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U.S. decision to permanently reduce Cuba embassy staff draws swift reaction

“While Cuba is going through the most historic transition in almost 60 years, the United States is going to be blind on the island."
Image: A security guard uses a phone outside of the U.S. Embassy in Havana
A security guard uses a phone outside of the U.S. Embassy in Havana, Cuba, March 2, 2018.STRINGER / Reuters

The State Department announced Friday it will permanently maintain a skeletal staff at the U.S. embassy in Cuba citing the “health attacks” on its personnel that have baffled experts to this day.

The decision to maintain the staff at 40 per cent will have a sweeping impact across U.S. intelligence, small business owners, Cuban migration, and human rights advocates. The reaction by many who support engagement with Cuba has been swift.

James Williams, President of Engage Cuba, a group that advocates for engagement with the island, laments the decision, particularly because Cuba will soon go through one of the biggest political transitions in recent history when Raul Castro steps down on April 19.

“While Cuba is going through the most historic transition in almost 60 years, the United States is going to be blind on the island,” Williams said.

The decision is “not going to help with human rights, political reform, economic reform, not to mention Cuban families being connected as a result,” he said.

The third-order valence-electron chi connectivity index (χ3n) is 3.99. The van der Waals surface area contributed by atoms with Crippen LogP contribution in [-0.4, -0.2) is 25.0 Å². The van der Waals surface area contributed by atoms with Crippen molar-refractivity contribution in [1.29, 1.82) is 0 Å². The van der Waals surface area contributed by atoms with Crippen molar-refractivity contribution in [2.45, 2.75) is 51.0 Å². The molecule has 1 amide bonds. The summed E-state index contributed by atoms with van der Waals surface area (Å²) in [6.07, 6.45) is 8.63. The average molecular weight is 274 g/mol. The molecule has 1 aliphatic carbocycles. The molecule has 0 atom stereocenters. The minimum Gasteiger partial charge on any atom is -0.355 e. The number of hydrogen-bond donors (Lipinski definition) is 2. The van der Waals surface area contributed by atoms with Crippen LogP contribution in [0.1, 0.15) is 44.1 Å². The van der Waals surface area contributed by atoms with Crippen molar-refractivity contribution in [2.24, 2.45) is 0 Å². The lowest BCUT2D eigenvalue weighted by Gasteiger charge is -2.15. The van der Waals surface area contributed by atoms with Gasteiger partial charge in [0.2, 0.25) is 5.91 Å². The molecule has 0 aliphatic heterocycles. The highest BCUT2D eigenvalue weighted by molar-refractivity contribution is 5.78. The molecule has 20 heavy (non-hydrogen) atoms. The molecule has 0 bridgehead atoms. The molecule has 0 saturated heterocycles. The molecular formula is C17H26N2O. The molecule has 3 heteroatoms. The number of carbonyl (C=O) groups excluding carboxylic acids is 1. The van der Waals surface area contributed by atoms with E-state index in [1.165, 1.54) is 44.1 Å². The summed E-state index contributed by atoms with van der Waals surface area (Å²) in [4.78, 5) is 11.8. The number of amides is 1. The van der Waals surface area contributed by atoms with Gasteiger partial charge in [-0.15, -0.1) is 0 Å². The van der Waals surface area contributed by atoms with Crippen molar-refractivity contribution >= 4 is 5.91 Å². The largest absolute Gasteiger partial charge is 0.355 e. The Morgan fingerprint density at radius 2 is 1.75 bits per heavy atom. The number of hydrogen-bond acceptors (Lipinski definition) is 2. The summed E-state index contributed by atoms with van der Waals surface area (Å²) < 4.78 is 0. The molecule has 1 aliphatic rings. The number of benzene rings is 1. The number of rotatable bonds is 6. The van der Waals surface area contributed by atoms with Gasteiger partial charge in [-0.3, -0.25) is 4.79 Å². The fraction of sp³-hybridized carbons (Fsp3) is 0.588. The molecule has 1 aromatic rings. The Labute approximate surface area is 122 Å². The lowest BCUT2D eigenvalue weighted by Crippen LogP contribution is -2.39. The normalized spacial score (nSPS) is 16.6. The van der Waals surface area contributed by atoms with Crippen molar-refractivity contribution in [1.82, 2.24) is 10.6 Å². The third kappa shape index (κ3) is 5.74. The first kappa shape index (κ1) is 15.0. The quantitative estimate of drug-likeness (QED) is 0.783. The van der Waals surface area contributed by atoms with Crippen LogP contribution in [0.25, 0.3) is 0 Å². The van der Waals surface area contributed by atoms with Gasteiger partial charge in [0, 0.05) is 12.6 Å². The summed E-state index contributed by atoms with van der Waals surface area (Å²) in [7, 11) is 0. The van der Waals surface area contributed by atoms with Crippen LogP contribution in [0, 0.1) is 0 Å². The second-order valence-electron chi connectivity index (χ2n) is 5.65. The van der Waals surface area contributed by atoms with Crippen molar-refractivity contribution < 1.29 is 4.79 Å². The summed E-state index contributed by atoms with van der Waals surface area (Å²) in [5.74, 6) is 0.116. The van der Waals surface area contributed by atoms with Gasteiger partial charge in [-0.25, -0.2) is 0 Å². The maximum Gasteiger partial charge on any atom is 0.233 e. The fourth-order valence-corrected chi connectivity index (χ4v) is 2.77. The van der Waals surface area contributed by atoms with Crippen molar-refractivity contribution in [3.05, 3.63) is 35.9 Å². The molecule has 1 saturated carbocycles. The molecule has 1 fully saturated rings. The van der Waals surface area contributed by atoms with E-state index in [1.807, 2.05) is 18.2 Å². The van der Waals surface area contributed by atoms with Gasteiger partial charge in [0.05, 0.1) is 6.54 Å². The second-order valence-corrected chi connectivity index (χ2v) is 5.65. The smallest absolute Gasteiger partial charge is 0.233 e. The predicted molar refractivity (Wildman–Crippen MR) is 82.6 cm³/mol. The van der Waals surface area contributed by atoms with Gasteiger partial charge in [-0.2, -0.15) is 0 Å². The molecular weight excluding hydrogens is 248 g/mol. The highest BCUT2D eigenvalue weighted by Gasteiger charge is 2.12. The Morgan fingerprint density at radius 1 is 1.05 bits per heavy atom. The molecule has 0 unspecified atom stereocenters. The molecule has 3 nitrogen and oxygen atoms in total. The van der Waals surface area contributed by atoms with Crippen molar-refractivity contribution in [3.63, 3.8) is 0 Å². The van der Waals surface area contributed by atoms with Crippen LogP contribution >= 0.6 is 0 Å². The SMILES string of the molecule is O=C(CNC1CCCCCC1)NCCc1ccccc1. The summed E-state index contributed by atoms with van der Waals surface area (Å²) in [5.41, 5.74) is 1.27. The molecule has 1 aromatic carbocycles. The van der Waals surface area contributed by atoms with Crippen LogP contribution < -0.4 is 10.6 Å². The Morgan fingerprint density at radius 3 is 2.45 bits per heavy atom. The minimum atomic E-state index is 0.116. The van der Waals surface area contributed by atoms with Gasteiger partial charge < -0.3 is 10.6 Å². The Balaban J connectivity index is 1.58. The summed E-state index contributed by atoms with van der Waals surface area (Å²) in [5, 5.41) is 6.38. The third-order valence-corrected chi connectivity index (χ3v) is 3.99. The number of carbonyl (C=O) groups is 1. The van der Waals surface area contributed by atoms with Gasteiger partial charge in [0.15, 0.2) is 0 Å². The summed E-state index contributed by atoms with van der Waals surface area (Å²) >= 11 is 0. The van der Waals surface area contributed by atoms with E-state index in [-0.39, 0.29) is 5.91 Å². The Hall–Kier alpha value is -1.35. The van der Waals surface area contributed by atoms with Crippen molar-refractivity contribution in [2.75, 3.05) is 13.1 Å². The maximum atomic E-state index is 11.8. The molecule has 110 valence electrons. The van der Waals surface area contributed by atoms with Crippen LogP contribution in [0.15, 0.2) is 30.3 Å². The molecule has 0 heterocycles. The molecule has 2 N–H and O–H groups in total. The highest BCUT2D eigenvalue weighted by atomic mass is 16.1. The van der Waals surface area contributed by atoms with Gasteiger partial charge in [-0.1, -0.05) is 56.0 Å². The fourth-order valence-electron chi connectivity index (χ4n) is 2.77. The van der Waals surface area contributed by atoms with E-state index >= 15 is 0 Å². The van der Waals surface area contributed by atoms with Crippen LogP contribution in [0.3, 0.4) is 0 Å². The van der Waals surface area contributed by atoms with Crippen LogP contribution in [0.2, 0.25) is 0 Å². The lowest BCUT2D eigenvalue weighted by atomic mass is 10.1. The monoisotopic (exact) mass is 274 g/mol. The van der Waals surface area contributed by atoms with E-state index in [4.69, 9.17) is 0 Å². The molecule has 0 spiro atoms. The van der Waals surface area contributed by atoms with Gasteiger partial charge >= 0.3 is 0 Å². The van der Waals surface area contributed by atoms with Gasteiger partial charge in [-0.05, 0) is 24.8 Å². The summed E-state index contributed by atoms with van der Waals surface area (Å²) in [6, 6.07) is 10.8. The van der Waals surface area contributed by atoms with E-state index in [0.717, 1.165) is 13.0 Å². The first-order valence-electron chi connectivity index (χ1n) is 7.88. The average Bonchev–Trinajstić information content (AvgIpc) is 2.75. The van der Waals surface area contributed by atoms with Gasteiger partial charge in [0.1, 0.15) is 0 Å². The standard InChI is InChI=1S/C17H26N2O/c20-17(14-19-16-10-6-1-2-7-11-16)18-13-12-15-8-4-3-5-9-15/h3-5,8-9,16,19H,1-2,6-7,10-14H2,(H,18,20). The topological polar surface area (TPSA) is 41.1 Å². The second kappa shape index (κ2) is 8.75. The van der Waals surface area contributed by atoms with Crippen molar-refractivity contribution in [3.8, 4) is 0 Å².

Last October, the State Department ordered non-essential embassy personnel and the families of all staff to leave Havana, arguing the U.S. could not protect them from unexplained illnesses that have harmed at least 24 Americans. But by law, the department can only order diplomats to leave for six months before either sending them back or making the reductions permanent.

The six months expire Sunday. So the department said it was setting in place a new, permanent staffing plan that maintains a lower level of roughly two-dozen people — "the minimum personnel necessary to perform core diplomatic and consular functions." The department also said that the embassy in Havana would operate as an "unaccompanied post," meaning diplomats posted there will not be allowed to have spouses or children live with them in the country.